As she was relaying this, I was sitting bolt upright in bed, clutching the covers, trying to contain my anger and fear. It was all I could do not to get on the next plane and go to her. But she did not want me to. Did I mention she is very brave?

I told her how sorry I was, and said a few choice words about the asshole who’d assaulted her. But mostly I listened.

I praised her for being strong, for going to the police. “I know how hard that must have been for you,“ I said. “But you did the right thing. You stood up for yourself. You also might prevent him from doing this to some other girl.”

To their credit, the police took down her story and didn’t give her any shit. That’s because her college has a particularly good sexual assault program. They also referred her to one of the health clinic’s counselors, and made sure she got home safely.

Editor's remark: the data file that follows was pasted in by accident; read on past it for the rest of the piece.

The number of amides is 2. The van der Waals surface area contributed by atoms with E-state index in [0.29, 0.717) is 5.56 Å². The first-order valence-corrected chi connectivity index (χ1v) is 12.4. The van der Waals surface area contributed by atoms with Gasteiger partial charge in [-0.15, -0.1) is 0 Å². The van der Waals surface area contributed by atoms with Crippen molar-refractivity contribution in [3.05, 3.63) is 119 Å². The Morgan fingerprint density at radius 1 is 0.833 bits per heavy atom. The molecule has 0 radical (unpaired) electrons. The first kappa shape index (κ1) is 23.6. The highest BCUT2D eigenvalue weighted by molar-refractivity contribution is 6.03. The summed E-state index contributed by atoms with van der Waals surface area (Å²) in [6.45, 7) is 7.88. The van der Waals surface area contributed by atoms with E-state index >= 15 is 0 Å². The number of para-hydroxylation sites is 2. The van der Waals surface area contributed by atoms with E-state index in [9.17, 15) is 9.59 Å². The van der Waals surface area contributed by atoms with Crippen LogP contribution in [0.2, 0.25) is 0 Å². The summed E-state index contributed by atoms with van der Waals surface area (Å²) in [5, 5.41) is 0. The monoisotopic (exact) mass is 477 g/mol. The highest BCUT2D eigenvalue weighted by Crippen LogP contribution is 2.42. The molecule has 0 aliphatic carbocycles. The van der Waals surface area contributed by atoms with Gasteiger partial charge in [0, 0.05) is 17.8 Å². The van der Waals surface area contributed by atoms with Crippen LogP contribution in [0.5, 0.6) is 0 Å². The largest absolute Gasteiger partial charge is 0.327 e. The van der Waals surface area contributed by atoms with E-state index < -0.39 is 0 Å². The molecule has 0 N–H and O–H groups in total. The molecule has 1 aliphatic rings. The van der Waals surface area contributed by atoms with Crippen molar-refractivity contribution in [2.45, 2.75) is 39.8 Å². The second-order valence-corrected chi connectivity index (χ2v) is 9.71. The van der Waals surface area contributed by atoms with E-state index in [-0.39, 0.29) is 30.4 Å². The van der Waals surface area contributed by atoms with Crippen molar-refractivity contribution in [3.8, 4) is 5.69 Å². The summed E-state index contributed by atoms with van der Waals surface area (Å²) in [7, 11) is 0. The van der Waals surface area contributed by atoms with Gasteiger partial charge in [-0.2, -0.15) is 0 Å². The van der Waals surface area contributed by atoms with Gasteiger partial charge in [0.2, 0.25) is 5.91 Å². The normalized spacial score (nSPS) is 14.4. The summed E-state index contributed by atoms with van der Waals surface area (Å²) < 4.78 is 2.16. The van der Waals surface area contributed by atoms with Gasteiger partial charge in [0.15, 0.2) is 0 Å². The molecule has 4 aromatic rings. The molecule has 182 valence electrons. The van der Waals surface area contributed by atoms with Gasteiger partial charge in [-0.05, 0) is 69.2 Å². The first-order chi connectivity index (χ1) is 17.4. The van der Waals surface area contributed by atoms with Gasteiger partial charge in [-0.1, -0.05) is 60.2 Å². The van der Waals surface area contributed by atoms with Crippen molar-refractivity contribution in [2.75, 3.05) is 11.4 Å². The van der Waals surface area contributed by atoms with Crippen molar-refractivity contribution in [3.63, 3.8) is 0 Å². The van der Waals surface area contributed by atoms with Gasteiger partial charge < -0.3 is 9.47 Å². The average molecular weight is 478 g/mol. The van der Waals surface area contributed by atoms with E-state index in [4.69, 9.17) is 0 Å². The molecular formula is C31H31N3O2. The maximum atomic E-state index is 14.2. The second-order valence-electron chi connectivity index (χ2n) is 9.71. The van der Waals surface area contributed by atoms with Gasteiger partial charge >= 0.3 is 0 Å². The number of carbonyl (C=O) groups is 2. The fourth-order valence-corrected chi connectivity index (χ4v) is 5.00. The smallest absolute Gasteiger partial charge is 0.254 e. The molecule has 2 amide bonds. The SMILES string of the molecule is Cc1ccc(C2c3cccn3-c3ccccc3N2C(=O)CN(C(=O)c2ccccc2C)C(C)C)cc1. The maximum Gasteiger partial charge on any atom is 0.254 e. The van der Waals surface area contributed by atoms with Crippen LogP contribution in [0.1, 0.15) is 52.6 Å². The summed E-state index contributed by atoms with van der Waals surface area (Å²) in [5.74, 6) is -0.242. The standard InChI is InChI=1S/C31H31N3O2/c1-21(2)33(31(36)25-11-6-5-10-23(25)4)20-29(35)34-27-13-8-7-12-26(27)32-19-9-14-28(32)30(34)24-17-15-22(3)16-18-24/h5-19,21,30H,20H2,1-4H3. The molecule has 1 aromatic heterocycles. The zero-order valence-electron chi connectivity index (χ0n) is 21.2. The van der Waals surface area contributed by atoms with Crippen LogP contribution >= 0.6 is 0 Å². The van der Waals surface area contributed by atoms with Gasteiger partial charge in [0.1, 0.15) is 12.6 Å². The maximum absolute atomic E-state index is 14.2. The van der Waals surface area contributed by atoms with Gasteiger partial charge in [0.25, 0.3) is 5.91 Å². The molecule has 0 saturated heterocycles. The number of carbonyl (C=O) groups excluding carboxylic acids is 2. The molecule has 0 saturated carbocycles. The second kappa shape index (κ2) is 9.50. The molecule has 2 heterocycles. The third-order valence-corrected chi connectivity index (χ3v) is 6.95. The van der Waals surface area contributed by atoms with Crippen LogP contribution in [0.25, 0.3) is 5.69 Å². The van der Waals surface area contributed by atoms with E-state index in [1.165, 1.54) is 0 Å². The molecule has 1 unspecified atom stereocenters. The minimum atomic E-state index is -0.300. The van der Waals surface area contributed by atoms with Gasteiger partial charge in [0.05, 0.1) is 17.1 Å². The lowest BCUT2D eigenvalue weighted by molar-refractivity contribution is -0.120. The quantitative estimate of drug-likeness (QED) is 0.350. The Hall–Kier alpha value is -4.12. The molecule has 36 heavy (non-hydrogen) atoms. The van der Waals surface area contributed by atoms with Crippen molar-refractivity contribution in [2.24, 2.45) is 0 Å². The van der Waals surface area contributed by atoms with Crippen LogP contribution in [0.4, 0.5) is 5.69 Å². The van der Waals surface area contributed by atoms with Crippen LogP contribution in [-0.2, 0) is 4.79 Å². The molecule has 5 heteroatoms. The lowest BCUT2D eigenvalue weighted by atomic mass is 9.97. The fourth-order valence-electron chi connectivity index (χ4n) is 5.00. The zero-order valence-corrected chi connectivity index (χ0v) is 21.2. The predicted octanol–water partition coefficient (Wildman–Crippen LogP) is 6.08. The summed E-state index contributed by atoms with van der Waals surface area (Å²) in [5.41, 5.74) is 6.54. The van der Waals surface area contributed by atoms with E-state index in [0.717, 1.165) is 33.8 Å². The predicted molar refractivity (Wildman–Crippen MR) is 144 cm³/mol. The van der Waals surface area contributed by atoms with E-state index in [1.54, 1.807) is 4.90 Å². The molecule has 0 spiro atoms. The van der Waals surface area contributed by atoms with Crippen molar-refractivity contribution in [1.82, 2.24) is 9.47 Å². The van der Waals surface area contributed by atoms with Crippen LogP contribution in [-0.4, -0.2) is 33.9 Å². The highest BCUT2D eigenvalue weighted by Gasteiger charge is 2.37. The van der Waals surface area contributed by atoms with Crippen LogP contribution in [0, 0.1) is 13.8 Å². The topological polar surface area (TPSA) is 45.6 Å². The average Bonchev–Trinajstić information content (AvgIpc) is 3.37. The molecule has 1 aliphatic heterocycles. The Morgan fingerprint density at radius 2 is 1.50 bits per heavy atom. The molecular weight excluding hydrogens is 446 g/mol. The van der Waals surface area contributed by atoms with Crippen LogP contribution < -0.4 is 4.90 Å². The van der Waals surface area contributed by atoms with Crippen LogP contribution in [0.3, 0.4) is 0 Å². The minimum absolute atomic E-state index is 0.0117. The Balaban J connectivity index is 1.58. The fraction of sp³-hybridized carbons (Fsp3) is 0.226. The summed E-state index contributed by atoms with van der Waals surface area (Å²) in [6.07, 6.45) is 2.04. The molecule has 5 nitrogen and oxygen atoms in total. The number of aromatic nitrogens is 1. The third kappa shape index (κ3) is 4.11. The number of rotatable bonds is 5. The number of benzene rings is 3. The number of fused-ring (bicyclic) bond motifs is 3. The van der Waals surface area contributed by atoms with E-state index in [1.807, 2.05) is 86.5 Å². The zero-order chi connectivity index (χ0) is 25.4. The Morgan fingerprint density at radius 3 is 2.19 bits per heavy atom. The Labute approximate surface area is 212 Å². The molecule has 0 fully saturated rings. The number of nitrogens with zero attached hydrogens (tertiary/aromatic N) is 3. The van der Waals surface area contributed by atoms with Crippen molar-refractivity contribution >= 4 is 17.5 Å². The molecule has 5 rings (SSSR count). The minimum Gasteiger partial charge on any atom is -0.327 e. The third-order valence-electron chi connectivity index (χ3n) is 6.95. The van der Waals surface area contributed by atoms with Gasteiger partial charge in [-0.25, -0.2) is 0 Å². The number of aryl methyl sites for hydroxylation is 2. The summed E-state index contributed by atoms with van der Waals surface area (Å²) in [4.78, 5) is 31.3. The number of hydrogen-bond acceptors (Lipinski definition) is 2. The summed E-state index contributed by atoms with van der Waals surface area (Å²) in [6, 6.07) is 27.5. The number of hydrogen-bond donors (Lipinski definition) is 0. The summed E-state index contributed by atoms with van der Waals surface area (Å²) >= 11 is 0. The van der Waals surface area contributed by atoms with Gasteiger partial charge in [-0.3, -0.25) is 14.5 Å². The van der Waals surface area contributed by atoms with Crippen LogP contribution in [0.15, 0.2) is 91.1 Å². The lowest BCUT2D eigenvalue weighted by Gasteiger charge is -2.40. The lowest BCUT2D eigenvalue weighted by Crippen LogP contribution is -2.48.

Although she made a police report, she couldn’t remember many details about her attacker. It was dark. He’d been wearing a baseball cap with a sports logo, jeans, he was tall, but his face had been obscured. So he was never caught. This is partly why sexual assault is hard to prosecute. Because perpetrators don’t look like “rapists,” and can be anywhere. Even a college concert.

As traumatic as the incident was, my daughter is glad she reported it. Rather than being ashamed, she feels that it empowered her. It breaks my heart what happened to her, that she had to experience such a horrific event. It still triggers in me a certain rage when I hear about another young woman being sexually assaulted. But this is the country we live in, where sexual violence is rampant, where girls have to wonder if boys at a party are going to rape them. Or whether the guy standing next to them at a concert is going to shove his hand up their skirt.

The question is, what are we going to do about it?